Endometriosis is a condition characterized by severe pain, and one that usually affects women.

However, rare cases do exist where this disease has been seen in men.

What is endometriosis?

Endometriosis is associated with the abnormal growth of tissue resembling endometrium — tissue that normally lines the uterus — elsewhere in the body. The endometrium thickens in response to hormones such as estrogen in preparation for pregnancy, and breaks down and leaves the body as part of a woman’s menstrual cycle if no pregnancy occurs.

The abnormal growths or lesions that develop outside the uterus also thicken and break down as part of the monthly cycle, but the tissue has no route to exit the body. This causes pain and inflammation in surrounding tissues, and can lead to scarring.

In men, these lesions have been observed in the abdominal wall and the genitourinary system, which includes the bladder and genitals, as well as in the ducts connecting them.

Endometriosis in men

Endometriosis is very uncommon in men, but at least 20 cases have been reported.

The exact cause of endometriosis in women is not known, but the hormone estrogen is thought to be involved in triggering or worsening the disease. What might trigger endometriosis in men is also not understood, but several factors — including estrogen levels — have been identified as potential risk factors for its development.

The majority of male endometriosis cases are thought to be a consequence of prolonged hormone therapy. For example, two cases of endometriosis in men who had undergone prostate cancer treatment were published: one in 1979 and another in 2012. Prostate cancer treatments contain estrogen.

Other cases may be associated with increased estrogen levels caused by liver cirrhosis, or by liver failure. The body may start converting more androgens — or male sex hormones — into estrogen as a consequence of liver damage. One example of endometriosis in a 52-year-old man with liver cirrhosis was published in the Avicenna Journal of Medicine.  Another study, published in the International Journal of Surgical Pathology, detailed the case of a man taking spironolactone for liver cirrhosis, which could have caused further hormonal imbalance.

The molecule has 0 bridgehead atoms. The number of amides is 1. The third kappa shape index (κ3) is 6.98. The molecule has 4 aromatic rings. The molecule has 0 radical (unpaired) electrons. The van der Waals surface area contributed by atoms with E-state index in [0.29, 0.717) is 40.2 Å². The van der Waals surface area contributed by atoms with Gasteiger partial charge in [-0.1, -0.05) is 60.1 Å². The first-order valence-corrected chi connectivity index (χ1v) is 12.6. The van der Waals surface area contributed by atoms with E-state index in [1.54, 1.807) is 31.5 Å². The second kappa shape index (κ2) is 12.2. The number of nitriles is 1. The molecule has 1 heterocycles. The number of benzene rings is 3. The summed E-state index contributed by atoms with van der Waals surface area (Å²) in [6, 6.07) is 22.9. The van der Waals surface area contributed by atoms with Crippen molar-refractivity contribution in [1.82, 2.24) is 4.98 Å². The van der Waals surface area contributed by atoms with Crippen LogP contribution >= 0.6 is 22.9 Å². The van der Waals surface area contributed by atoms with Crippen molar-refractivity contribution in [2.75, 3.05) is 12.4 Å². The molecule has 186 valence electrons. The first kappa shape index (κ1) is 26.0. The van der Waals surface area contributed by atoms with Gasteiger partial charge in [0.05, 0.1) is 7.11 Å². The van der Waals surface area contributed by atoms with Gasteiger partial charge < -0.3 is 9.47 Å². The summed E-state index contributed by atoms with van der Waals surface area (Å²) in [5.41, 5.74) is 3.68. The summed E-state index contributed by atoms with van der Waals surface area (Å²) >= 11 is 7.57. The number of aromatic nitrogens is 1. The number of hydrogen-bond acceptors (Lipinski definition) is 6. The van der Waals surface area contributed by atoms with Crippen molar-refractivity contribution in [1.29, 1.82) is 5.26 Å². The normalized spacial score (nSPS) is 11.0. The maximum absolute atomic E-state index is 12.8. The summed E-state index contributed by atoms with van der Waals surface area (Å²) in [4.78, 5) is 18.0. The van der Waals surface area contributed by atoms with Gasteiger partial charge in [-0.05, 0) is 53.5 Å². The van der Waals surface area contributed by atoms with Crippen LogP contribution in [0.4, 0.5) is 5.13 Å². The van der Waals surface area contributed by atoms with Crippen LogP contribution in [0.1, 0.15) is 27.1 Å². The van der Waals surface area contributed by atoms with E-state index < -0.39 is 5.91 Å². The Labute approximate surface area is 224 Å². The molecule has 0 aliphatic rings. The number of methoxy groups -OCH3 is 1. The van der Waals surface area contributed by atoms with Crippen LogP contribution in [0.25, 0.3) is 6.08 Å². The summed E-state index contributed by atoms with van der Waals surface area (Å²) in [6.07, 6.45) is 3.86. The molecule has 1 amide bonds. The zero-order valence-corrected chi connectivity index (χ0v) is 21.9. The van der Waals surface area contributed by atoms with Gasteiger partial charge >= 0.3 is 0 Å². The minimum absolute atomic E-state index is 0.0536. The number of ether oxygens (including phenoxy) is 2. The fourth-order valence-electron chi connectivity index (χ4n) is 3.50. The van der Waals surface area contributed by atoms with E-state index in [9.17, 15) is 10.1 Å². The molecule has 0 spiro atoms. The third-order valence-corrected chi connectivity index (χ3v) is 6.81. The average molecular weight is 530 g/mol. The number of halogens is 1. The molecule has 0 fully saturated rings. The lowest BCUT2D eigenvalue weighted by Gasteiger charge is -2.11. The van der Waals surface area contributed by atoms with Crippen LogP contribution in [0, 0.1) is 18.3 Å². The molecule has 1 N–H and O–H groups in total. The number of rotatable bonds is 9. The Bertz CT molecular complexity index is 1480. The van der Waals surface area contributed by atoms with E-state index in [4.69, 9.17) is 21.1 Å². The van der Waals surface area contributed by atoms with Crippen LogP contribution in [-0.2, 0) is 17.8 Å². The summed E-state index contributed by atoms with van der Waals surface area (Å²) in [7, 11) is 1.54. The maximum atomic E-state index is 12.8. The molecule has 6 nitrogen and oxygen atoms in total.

Obesity can also be a risk factor for endometriosis in men, as it could lead to increased estrogen levels. A study, published in Case Reports in Obstetrics and Gynecology in 2018, addressed a man with endometriosis who had not received hormone therapy or been diagnosed with cirrhosis. The only potential factor identified by its researchers was “hormonal alterations secondary to obesity.”

Inflammation following surgery can, in very rare cases, cause endometriosis. One such case, published in the journal Gut and Liver, describes a male patient who was diagnosed with endometriosis following surgery, despite being given medications to reduce estrogen levels.

Diagnosis and treatment

Endometriosis can often go undiagnosed for years in women, and it can be even more difficult to reach a diagnosis in men.

The most common symptoms are abdominal pain and the presence of blood in the urine. However, these symptoms might not always be present.

Typically, treatment will involve surgery to remove the lesions and possibly stopping hormone treatment that contains estrogen.


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